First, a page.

Q/A -- Building the Tunnel, Part 2: At Home Inside a 20,000 Horsepower Tunneling Machine
The Delta Conveyance Deep Dive video series continues with “Building the Tunnel Part Two”. In Part One we heard about the state of the art technology behind tunnel boring machines. In the second episode, Delta Conveyance Design and Construction Authority (DCA)Executive Director Graham Bradner and the project’s chief engineer, Steve Minassian, discuss tunneling in the specific context of the Sacramento-San Joaquin Delta and describe what to expect if the project moves forward.
Graham Bradner has worked as an engineering geologist on major resources projects in Northern California for over 20 years. He was an integral part of the team that developed the conceptual designs for Delta Conveyance and became executive director earlier this year.
Steve Minassian has over 30 years of national and international experience with mega infrastructure projects, including the Lake Mead Tunnel in Nevada and the Port of Miami Tunnel.
DWR’s Pat Clark hosted the interview.
PAT CLARK: In the first episode we learned that for a project of this size, there would be multiple contractors involved. How many tunnel boring machines (TBMs) would you expect to be operating at the same time in the Delta, and what's the estimated length of each section, or “reach”, of tunnel?
STEVE MINASSIAN: The minimum number of TBMs we would have on the project will be four. That will be for the Bethany alternative [corridor]. The maximum we would have would be six, which will be for the eastern or central corridors and using a 7,500 cubic feet per second (cfs) flow rate tunnel. More than likely we'll have four or five because we will more likely have the 6,000 cfs rate tunnel. Each TBM will be launched at a different launch site and will be launched at different times. So, depending on the length of the reach(for example, some of the reaches are 12 miles, some of them are 14 miles) these are on the critical path. We would launch these first to make sure we don't delay the project. Then the other TBM reaches, which are eight miles, will be launched later.
So, there will be simultaneous excavation of these TBMs, but at the same time they will be completely independent projects and most likely different contractors. It’s all planned out, as Graham mentioned earlier, according to how to handle the reusable tunnel material, the length of the reaches, and the related logistics. Graham, anything else you'd like to add?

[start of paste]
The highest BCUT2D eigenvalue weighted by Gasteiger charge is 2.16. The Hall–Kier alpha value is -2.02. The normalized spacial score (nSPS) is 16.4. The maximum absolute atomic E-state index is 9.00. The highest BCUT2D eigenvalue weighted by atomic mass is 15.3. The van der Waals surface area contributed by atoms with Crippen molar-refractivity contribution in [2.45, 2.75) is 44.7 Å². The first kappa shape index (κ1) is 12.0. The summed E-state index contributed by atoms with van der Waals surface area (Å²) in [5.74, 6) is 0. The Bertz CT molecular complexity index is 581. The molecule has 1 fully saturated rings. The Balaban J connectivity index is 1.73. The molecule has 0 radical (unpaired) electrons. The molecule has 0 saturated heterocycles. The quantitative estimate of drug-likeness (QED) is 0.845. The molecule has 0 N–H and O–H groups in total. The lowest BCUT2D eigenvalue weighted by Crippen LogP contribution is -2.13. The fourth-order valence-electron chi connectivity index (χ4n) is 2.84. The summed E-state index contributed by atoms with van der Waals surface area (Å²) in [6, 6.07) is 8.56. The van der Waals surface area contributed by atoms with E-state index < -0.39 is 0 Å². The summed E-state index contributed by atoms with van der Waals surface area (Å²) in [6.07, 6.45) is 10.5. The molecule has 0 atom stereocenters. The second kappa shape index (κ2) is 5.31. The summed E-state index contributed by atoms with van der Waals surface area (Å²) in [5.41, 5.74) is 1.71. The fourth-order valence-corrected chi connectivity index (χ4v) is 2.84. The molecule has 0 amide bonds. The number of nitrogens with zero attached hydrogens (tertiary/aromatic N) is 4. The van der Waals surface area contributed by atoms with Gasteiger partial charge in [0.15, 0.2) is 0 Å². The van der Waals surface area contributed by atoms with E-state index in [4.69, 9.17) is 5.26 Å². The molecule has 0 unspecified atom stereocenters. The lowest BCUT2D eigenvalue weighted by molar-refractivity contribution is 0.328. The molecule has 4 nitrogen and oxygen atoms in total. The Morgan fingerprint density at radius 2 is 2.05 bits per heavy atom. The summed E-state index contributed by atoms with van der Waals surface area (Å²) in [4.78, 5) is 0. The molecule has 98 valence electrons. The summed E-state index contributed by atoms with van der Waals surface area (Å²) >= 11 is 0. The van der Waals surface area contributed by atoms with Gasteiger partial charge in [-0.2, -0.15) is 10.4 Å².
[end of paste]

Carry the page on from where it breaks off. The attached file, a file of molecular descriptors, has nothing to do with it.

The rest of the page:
GRAHAM BRADNER: Well, I think it's worth emphasizing, we've talked about the construction activity that would be taking place at these launch sites and it’s significant; so much so that we've looked at the various combinations that Steve was describing, and we’ve determined that it's definitely beneficial to have as few launch sites as possible and have some of these longer tunnel reaches.
SM: You know, one thing I want to mention; something like this is not unprecedented. For example, years ago I worked in the Middle East, and we were working on the Doha Metro in Doha, Qatar. They had a very aggressive schedule to build the metro and at one point in time, I think, we had approximately eight or nine tunnel boring machines excavating at the same time. So, having four, five, or six is not unusual. What is unusual here is the size of these machines because these would be more like 40-foot diameter tunnels versus a typical metro tunnel which is closer to 22 or 23 feet in diameter.
PC: Steve, since you do have so much personal experience working with TBMs, I wanted to ask you what's it like inside one of these machines? And how are they kept watertight?
SM: That's a very good question, Pat. I've spent a lot of time in my 35-plus year career in the tunnels, and when I go in the tunnel, near the machine, I actually feel like I'm at home. More at home than I am at home. When you get to the heading, which is where the work is ongoing, where the tunnel boring machine is, it's very exciting. There's a lot of activity. On one hand, the machine is excavating the material. You see, you feel the machine. You hear it underground and these machines are very powerful. Something this size is probably close to 20,000 horsepower. So, you get a lot of power and it's doing the physical work of excavating the material. You see the material coming out of the conveyors, then once the machine push makes its stroke, which is usually five or six feet, then it stops. Then you build the next ring, which is what the precast concrete segments are.
The machine itself is watertight against the ground and the soil, and as you're installing the segments, right behind the tail shield you have three and sometimes four sets of tail seal brushes, and in these brushes there is a biodegradable material pumped in so the water and the [soil] fines don't come into the tunnel. There’s usually seven or eight pieces of the ring for something this size. They have bolted, gasketed segments and the gaskets are designed to keep the water and the fines out. So, the tunnel that's behind us is dry. You don't see any water coming in. You may see occasional seeps or maybe just a drip here and there, but for the most part, 99.9 percent of it is dry. We've done things like this under large bodies of water, underneath the oceans, rivers, and lakes. For example, Lake Mead and the Port of Miami tunnels were constructed under very similar conditions where we cross levees and so forth. It's not a problem. It's not an issue at all.
PAT: Well, I'd like to thank you both very much for taking time out of your busy schedules today to talk to us about what construction of the Delta Conveyance Project would look like. It's been such an interesting discussion.